A View From Inside The NBA Bubble In Orlando
SALT LAKE CITY, Utah – On the latest episode of the Jazz Notes Podcast, Ben Anderson caught up with Los Angeles Lakers beat writer Kyle Goon from inside Orlando’s NBA bubble. Goon formerly covered the Utah Jazz before joining the Orange County Register in Los Angeles to cover the Lakers. Having entered the bubble over the weekend, Goon shared his experiencing checking into his hotel, the daily testing requirements, social interaction in Orlando, and the Lakers championship hopes.
You can listen to the full podcast here.
Entering the Bubble
Goon entered the bubble on Sunday, but unlike NBA players who had been undergoing testing in their host cities before traveling to Orlando, is required to stay quarantined in his hotel room for the first week of his trip.
“We’ve done everything in our rooms,” Goon said of his first few days in Orlando. “We get meal deliveries to our rooms. We get tested in the doorways of our rooms. On Monday, we were sent medical equipment. And we report our temperature and our pulse oximeter numbers to the NBA through an app from our rooms. We are not allowed to leave these rooms at the Coronado Springs Resort until next Sunday, so it’s a week-long lockdown for members of the media, getting into the bubble.”
Media members entering the bubble had to pass through two levels of security before getting to their hotels. After a week of negative COVID-19 tests, the will allow media members to travel throughout the bubble.
Though the daily COVID-19 tests aren’t as invasive as traditional public testing, the procedure is still invasive.
“It’s a shallow nasal swab, but it doesn’t always feel shallow,” Goon said. “There’s still somebody poking something up your nose. And then on a separate swab, sweeping your tongue and back your throat.”
Life Inside the Bubble
Though Goon has yet to leave his hotel room, he shared his sense of how the NBA bubble will operate. Players and media will in close proximity, though extended social interaction is discouraged.
“If I run into Frank Vogel, the head coach of the Lakers, on the running path or near where we get meals I’ve been told I can exchange pleasantries but don’t stick around,” Goon said. “And if you see them from 100 yards away, do not make a beeline towards someone like that.”
The NBA has designated opportunities for media to interact with the players after practice, though rules continue to adjust on the fly.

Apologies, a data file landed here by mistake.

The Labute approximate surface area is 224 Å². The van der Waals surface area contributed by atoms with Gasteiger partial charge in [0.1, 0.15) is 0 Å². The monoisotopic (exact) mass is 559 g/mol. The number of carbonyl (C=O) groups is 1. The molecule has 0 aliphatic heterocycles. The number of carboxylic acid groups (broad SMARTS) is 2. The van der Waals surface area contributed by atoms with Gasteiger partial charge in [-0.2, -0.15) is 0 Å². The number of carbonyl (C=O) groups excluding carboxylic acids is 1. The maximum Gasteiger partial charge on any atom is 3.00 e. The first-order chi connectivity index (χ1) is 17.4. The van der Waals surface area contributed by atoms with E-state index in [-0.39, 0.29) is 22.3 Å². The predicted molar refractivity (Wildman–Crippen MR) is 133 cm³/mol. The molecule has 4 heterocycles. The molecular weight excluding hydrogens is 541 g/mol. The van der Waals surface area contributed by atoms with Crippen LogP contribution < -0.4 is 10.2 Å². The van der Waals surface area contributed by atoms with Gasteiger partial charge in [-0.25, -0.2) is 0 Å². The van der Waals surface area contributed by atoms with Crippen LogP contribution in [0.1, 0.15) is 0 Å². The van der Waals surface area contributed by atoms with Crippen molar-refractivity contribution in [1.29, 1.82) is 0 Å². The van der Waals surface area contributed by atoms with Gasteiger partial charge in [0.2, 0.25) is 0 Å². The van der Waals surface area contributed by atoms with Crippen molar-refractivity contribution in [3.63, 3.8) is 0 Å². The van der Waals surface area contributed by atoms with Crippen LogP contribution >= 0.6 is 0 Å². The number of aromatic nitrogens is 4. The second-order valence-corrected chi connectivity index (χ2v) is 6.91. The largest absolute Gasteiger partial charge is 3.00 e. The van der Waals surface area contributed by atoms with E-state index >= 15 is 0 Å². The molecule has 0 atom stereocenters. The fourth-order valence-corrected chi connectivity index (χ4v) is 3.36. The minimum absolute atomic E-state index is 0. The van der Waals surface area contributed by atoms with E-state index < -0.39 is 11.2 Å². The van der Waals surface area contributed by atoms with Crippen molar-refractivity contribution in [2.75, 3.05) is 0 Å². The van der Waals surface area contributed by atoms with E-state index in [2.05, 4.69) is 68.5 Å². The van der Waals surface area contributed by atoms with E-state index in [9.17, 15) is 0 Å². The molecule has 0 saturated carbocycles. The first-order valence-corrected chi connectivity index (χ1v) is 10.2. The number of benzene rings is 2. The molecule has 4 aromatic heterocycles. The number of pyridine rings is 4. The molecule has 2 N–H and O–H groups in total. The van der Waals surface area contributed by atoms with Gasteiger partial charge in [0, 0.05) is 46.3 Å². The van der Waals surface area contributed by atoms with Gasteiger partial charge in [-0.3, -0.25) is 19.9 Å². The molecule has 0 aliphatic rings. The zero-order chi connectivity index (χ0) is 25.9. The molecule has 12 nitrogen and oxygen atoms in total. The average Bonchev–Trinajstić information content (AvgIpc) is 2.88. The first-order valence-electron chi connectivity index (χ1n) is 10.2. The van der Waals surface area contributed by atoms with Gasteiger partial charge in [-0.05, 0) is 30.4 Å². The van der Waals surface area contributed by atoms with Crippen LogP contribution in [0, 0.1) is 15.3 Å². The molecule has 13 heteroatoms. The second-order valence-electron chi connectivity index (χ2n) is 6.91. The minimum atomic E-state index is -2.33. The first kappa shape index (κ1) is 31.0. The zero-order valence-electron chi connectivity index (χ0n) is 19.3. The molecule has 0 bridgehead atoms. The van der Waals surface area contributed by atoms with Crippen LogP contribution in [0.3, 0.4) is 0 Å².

Despite the complexities, Goon said he was happy to get a chance to cover the historic event.
“This is not something you can say no,” Good said of the opportunity. “It’s such a unique story. Nobody really knows what’s going on in here. And every little detail Instagram story video that players post is parsed. It’s just interesting to come to a place no one really knows. The whole intrigue is what is going on in here. And I’m really excited to learn more about that.”
Lakers Championship Hopes
Coinciding with Goon’s experience within the bubble, the Lakers are one of the three true contenders competing for an NBA title. Along with the Los Angeles Clippers and the Milwaukee Bucks, the Lakers have a chance to add another championship to their resume.
However, the NBA’s return will look unlike any professional basketball the world has ever seen. Games will be played without fans in the stands, while notable players will be absent from competition. With that in mind, Goon sees one x-factor that could work in the Lakers favor.
“The thing I would take is experience and LeBron James has that,” Good said. “I mean, the guy went to eight straight finals.”
LeBron carried the Cleveland Cavaliers and Miami Heat to eight straight Eastern Conference titles, and three NBA championships. Now James hopes to bring another title to LA.
“It’s really hard to beat LeBron both in terms of what he can do physically, and just how the game unfolds the way he wants,” Goon said.
Despite the Lakers talent edge, Goon wants that even James has mentioned how the unknowns of the NBA bubble will impact the playoffs.
“LeBron has acknowledged himself that just because [he] got four months off, doesn’t mean [he’s] gonna have fresh legs like,” Good said. “There’s a rhythm element to this […] There’s a feeling that [James] gets in March that [he’s] ready for the playoffs and, and it’s all a process. But so no one really knows physically how any of this is gonna play out.”
Stay tuned for every episode of the Jazz notes podcast, and you can subscribe and rate the podcast here.
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